Bible says the earth is unsupported (Talk.Origins)
- Ancient people thought the earth had to be supported in space. The Bible, on the other hand, says "He [God] suspends the earth over nothing" Job 26:7. This shows divinely inspired accuracy.
Source: Watchtower Bible and Tract Society, 1985. Life--How Did It Get Here? Brooklyn, NY, p. 200.
CreationWiki response: (Talk Origins quotes in blue)
1. Accuracy on one point does not show overall accuracy.
True, but accuracy on many points supports overall accuracy.
Job 38:4-6 refers to earth having a foundation and footings, in direct contradiction to the idea that it is unsupported.
- Genesis 1:1,2 are clearly referring to the planet as a whole, but Genesis 1:10 call dry land Earth. This fact is supported by the Hebrew word that is used.
Now Earth's continents sit on top of a granite crust, that goes on average 21 miles into the planet. They are quite literally the foundations of the continents and therefore can be called the foundations of the Earth. This is not only supported by Genesis 1:10 but also by the use of the plural form of foundation. This would be a correct reference to the fact that the continents are on 4 totally separated sections of continental crust.
As a result Talk Origins is making the same blunder as geocentrics.
Job 26:11 says heaven is supported by pillars.
WRONG! Job 26:11 speaks of "the pillars of heaven," but it does not say that heaven is supported by them. The Hebrew word translated pillars ("`ammuwd" ) simply means a column. It can refer to supporting columns but it is also used for a column of smoke.
- This picture was taken by the Hubble Space Telescope on April 1, 1995.
- HubbleSite - NewsCenter - 1995 - 44
- From: NASA and STScI
Structures like this could be "the pillars of heaven" mentioned in Job 26:11. This is supported by the fact that even JPL calls them pillars. Thank you Talk Origins for bringing out yet another example of Biblical scientific accuracy.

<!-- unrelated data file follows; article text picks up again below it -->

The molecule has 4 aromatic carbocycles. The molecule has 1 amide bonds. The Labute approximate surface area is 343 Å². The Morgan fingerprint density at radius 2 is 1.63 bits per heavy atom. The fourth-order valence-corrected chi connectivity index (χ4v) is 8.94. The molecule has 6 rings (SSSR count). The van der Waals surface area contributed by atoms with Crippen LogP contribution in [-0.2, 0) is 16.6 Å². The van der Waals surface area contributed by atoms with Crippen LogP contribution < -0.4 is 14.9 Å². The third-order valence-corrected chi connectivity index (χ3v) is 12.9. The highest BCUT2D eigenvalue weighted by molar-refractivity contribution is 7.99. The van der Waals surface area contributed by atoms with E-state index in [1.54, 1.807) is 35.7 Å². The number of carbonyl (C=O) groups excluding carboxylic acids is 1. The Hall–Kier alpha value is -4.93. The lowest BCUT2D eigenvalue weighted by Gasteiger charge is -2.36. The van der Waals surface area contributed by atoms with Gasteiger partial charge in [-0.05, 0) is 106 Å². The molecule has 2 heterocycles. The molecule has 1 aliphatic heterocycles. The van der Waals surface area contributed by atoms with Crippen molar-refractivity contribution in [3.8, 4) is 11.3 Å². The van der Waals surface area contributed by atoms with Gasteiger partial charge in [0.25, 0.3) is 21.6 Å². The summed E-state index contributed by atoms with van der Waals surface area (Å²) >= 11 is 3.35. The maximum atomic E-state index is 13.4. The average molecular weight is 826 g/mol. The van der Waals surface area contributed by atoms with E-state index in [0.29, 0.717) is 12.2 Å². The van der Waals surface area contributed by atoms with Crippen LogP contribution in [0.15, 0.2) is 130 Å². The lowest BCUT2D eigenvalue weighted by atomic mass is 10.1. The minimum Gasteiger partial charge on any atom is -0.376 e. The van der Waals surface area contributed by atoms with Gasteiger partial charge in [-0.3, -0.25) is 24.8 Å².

Many verses throughout the Bible refer to a solid firmament.
None of the verse in question refers to a solid firmament, but simply calls heaven the firmament. The word firmament is a translation of the Hebrew word "raqiya`" which means extended surface, or expanse. It comes from the root word "raqa`" which means to spread out, or stretch. An expanse means an open extent or expansion. According to General Relativity, space is not emptiness but it is an extremely large open extent that can expand and based on observation is indeed expanding. So the use of the Hebrew word "raqiya`" to describe the space within the universe fits the General Relativity description of space perfectly.
2. There is no reason to believe that any of these passages are intended literally as representing Hebrew views of geography. A verse later in the chapter Job 26:12 refers to Babylonian mythology, saying that God slew Rahab (= Tiamat). This is likely intended as no more than a denial of Babylonian mythology, in which Marduk created the cosmos from Tiamat's body. The reference to stretching the earth over nothing may similarly be a denial of another religion's views common at the time.
WRONG! Job 26:12 says nothing of the kind. The word "smiteth" does not necessarily mean kill, neither does the Hebrew word "machats." Furthermore the word "smiteth" is present imperfect tense, referring to continuing action. Their claim is based the Hebrew word "rahab" the primary meaning of which is proud. Talk Origins gives no reason connecting "rahab" to Tiamat at all, let alone in this verse. The fact that "smiteth" is a continuing action goes against Talk Origins claim.